And we don’t know how long he’s been gone, but you know that you don’t need to be away from home long to come back and see it with new eyes, the way you do when you come home for Christmas after your first semester in college…the way you do when you’ve finished Basic and you’re home before shipping out…the way you do your first Sunday back after the baby’s been born or your divorce becomes final or you met with the doctor to go over your results.
And your world is bigger. Bigger and a whole lot more complicated than it was the last time you were here. It’s all changing and you’re just like…whoa.
Do you ever have Sundays when you kind of dread coffee hour after church because you know that someone’s going to ask you what’s up, what’s new, or how you’re doing…and you don’t want to lay something heavy on them but…big things are happening?
I wonder if that’s how it was for Jesus.
And so maybe by getting up to read the Torah, maybe by getting up to do this impromptu sermon, Jesus wasn’t exactly meaning to proclaim the coming Kingdom of God to them.
Maybe he was just trying to head off all the questions by talking about how the Kingdom of God had come to him. Because they always tell you to start that kind of thing with an “I” statement, right? Maybe that’s what’s going on here.
But he sees the whispering. The frowning. The people sitting in the pew texting the others who aren’t…OMG Jesus back. Not good. Ttyl.
Or whatever it is they wrote.
Standing there in the pulpit, Jesus sees all that.
He sees it and he knows that in some fundamental way, he is “of Nazareth” no longer. That these people — his people — are no longer the ones with a claim on him.
You see, they can’t imagine that unfamiliar truths might come from a familiar face. They can’t imagine that their world could be called to stretch, and their minds could be called to change, and their hearts to grow. They can’t imagine that God might have anything new to say.
What they see instead, or what they think they see, is the impertinence of Jesus, rather than his radical invitation to join him and become part of the Kingdom of God.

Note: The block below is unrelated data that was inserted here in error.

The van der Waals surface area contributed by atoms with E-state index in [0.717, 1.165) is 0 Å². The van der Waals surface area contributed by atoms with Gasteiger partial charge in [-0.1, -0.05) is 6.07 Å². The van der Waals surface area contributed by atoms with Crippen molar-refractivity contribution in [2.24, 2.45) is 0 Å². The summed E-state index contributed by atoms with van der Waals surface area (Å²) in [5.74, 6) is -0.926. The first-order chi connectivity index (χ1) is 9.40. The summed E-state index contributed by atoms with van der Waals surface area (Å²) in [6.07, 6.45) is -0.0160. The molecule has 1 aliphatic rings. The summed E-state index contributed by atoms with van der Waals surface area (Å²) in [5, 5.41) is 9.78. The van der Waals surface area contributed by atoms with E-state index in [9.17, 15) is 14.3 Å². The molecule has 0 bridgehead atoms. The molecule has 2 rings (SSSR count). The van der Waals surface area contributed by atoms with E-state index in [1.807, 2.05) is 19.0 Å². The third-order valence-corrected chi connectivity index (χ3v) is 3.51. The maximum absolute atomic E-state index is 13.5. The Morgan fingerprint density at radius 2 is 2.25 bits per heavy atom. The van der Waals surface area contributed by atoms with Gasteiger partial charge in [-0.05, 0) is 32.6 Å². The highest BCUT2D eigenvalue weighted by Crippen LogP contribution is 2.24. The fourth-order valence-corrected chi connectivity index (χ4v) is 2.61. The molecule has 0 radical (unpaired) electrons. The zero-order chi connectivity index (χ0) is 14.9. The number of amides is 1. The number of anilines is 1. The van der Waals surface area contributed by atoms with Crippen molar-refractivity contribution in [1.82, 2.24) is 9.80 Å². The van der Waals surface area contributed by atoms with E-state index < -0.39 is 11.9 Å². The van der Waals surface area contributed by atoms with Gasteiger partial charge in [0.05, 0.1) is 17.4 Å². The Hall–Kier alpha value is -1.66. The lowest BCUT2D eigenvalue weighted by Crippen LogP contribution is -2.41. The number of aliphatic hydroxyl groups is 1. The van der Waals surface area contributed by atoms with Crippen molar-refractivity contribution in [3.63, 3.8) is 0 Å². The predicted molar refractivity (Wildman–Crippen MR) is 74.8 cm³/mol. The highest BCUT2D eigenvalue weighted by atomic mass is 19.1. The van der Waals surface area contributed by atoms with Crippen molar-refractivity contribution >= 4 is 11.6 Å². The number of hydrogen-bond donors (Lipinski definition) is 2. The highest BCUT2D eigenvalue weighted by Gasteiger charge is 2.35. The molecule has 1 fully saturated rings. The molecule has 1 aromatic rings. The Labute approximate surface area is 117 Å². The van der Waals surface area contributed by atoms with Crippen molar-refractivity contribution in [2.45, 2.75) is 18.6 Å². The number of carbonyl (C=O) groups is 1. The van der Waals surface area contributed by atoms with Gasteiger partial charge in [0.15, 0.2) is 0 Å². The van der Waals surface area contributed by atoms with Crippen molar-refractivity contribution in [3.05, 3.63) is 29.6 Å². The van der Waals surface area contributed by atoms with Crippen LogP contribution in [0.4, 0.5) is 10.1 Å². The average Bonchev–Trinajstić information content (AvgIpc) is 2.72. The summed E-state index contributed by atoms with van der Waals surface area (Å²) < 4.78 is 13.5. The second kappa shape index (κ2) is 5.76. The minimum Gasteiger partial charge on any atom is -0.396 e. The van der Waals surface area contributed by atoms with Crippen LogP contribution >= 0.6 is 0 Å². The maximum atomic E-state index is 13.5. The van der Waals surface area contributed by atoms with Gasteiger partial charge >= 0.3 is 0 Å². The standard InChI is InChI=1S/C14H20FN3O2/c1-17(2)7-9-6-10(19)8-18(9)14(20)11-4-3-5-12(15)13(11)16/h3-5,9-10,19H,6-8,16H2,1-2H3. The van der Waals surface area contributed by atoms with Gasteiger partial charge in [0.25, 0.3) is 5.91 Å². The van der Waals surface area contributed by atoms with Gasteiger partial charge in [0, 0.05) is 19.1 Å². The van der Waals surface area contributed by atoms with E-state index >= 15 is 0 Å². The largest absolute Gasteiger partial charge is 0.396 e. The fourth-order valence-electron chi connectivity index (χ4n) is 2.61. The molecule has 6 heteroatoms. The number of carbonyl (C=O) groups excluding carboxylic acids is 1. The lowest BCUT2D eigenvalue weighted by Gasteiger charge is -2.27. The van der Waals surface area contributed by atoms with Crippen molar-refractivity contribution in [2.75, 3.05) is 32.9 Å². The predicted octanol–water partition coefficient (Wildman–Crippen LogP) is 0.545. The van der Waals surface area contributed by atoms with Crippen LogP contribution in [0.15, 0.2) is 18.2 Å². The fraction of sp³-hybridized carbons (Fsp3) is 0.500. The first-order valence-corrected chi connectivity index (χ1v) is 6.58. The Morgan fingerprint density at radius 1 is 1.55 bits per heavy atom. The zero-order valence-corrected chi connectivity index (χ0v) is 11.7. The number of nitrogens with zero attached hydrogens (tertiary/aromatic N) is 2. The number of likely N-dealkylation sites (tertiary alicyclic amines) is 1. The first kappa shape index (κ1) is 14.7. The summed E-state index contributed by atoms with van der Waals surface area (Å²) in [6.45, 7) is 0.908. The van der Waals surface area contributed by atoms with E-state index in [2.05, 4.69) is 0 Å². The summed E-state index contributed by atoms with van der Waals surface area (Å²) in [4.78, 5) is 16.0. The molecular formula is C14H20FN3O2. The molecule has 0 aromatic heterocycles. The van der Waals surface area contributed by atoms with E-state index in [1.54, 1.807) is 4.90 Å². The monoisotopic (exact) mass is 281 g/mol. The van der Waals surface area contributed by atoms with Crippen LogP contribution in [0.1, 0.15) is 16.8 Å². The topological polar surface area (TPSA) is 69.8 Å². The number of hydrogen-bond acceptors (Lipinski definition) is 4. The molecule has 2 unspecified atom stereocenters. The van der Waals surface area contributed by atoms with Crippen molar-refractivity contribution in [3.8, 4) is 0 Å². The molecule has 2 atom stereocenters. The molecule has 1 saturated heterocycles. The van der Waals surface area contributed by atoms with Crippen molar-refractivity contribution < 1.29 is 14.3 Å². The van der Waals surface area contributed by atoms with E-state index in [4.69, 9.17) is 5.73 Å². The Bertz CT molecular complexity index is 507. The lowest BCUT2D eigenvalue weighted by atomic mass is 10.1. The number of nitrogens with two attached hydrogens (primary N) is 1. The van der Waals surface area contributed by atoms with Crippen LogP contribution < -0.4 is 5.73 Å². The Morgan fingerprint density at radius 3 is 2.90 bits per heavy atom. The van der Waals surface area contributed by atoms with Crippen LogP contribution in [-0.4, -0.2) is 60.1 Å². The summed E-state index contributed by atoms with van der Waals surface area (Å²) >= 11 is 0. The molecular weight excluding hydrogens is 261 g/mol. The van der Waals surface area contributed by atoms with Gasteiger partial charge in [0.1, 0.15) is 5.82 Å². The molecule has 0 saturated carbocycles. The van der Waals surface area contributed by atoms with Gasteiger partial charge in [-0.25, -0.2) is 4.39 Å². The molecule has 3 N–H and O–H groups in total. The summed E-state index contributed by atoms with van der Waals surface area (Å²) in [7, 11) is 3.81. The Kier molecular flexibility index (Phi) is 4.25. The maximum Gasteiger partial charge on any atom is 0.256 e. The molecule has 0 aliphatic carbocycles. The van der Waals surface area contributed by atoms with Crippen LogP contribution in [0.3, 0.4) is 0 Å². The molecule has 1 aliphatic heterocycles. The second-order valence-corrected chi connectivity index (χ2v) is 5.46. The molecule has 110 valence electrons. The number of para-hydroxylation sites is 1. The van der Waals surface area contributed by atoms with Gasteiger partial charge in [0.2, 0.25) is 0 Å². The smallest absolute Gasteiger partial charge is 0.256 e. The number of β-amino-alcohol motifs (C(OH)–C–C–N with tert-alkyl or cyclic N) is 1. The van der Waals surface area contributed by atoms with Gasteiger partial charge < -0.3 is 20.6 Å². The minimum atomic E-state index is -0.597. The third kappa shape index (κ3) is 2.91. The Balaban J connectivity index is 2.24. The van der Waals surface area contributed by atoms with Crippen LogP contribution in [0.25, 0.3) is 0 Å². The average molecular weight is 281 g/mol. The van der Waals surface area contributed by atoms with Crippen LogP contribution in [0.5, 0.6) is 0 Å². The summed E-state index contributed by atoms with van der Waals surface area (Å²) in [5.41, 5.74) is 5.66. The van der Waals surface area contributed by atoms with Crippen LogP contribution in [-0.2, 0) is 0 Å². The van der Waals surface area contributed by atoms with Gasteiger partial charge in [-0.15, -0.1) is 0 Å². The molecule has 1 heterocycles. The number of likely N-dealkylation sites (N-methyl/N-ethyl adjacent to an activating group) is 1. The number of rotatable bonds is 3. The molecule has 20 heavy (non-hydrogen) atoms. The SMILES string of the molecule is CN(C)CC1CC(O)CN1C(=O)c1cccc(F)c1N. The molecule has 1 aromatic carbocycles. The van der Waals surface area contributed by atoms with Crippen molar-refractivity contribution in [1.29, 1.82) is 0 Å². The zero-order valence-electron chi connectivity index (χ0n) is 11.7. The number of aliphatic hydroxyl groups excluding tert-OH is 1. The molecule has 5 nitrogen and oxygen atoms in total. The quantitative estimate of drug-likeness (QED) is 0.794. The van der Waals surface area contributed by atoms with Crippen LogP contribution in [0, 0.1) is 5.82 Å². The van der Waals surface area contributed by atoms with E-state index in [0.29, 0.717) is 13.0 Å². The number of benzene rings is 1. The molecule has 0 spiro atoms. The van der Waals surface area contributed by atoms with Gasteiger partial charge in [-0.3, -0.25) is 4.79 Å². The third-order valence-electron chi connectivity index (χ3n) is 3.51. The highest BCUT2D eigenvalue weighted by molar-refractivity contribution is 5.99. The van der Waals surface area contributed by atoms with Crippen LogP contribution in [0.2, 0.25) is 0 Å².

Whatever the reason, they are willing to listen, but they are not ready to hear.
What he says is just too different, and it frightens them.
“This is Nazareth, Jesus. Remember your place. This is heritage, son. Not hate.”
Like so many communities, Nazareth seems to see its very survival on people knowing their place and staying in it.
And Jesus returns to invite them into a world where we’re forever changing places, giving up our seats for others and finding ways to make more places available.
He’s saying that in the Kingdom of God, everyone has a place…and until we’re all together, the work remains unfinished.
If we are honest with ourselves, we know that they’re right to be afraid. Because living the way that Jesus was inviting them to live was an invitation change everything–starting with themselves, starting with the very security and comfort that they had worked so hard to achieve and were so understandably jealous to preserve.
They were right to be afraid.
So should we. Because all these years later, this is still true. He still asks the same thing.
On July 4th weekend, we remember that as Americans. we are called to “form a more perfect union.”
As Christians, we are called to remember that there is only one union that is truly, finally perfect, and that is a world united in God through Jesus Christ.
There is much to do on both fronts.
The good people of Nazareth–and I don’t for a minute doubt that they were good people–could not see their way clear to God’s glorious future.
And it is so hard when our children return from out there in the world with a message about yet some other change that we are supposed to embrace, or be called a throwback or a dinosaur or part of the problem.
That’s why listening–hearing–seeking to understand is so important…such an act of faith.
God is not simply a force for change. If you read your Bible, you’ll know that God is not One who seeks changes for change’s sake.
But time and time again, the force of goodness, and the force of justice, and the force of love are harnessed in the force of change, and God’s hand is in it.
We know that about God. And so we are called to listen, and hear, and to seek to understand where God is in the world as it changes. And we are especially called to do that in times like these, when the world seems to change before our very eyes.
In gratitude for the many who sacrificed their lives for our freedom, and in gratitude for the one who sacrificed his life that all might be free, may we rededicate our lives to a more perfect world for all people. .
The people of Nazareth chose to stay put. But we must not. That’s not the Jesus way. And our neighbors and our souls need us to move forward, however it is that we can.
We’re still very much in the middle of the work.
May there always be room for another voice, another point of view, another friend, and another star.